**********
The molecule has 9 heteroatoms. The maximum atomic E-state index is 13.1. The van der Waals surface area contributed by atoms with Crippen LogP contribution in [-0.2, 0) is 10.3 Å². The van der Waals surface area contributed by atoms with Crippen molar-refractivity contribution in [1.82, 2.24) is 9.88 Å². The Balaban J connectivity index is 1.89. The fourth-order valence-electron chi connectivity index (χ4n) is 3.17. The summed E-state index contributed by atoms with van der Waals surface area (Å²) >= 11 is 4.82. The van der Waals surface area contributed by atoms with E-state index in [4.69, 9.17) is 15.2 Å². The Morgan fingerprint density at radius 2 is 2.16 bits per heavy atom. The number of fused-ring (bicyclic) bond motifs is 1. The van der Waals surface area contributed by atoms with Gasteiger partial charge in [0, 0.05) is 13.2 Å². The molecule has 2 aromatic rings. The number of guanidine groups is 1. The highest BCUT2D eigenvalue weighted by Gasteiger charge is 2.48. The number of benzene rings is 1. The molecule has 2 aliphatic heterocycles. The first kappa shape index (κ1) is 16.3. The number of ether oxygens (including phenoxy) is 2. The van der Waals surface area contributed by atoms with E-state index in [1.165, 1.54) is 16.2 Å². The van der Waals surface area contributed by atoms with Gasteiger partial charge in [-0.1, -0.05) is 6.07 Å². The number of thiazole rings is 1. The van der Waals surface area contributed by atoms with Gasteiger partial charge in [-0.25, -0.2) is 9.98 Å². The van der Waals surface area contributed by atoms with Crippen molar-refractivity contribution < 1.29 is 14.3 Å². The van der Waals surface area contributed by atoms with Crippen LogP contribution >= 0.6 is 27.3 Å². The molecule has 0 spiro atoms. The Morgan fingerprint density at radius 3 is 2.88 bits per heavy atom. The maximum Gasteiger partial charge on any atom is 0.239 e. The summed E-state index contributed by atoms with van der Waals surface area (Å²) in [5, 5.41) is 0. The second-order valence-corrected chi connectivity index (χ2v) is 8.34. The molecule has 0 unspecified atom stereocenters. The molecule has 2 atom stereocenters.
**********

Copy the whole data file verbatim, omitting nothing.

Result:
The molecule has 9 heteroatoms. The maximum atomic E-state index is 13.1. The van der Waals surface area contributed by atoms with Crippen LogP contribution in [-0.2, 0) is 10.3 Å². The van der Waals surface area contributed by atoms with Crippen molar-refractivity contribution in [1.82, 2.24) is 9.88 Å². The Balaban J connectivity index is 1.89. The fourth-order valence-electron chi connectivity index (χ4n) is 3.17. The summed E-state index contributed by atoms with van der Waals surface area (Å²) >= 11 is 4.82. The van der Waals surface area contributed by atoms with E-state index in [4.69, 9.17) is 15.2 Å². The Morgan fingerprint density at radius 2 is 2.16 bits per heavy atom. The number of fused-ring (bicyclic) bond motifs is 1. The van der Waals surface area contributed by atoms with Gasteiger partial charge in [0, 0.05) is 13.2 Å². The molecule has 2 aromatic rings. The number of guanidine groups is 1. The highest BCUT2D eigenvalue weighted by Gasteiger charge is 2.48. The number of benzene rings is 1. The molecule has 2 aliphatic heterocycles. The first kappa shape index (κ1) is 16.3. The number of ether oxygens (including phenoxy) is 2. The van der Waals surface area contributed by atoms with E-state index in [1.165, 1.54) is 16.2 Å². The van der Waals surface area contributed by atoms with Gasteiger partial charge in [-0.1, -0.05) is 6.07 Å². The number of thiazole rings is 1. The van der Waals surface area contributed by atoms with Gasteiger partial charge in [-0.25, -0.2) is 9.98 Å². The van der Waals surface area contributed by atoms with Crippen molar-refractivity contribution < 1.29 is 14.3 Å². The van der Waals surface area contributed by atoms with Crippen LogP contribution >= 0.6 is 27.3 Å². The molecule has 0 spiro atoms. The Morgan fingerprint density at radius 3 is 2.88 bits per heavy atom. The maximum Gasteiger partial charge on any atom is 0.239 e. The summed E-state index contributed by atoms with van der Waals surface area (Å²) in [5, 5.41) is 0. The second-order valence-corrected chi connectivity index (χ2v) is 8.34. The molecule has 0 unspecified atom stereocenters. The molecule has 2 atom stereocenters.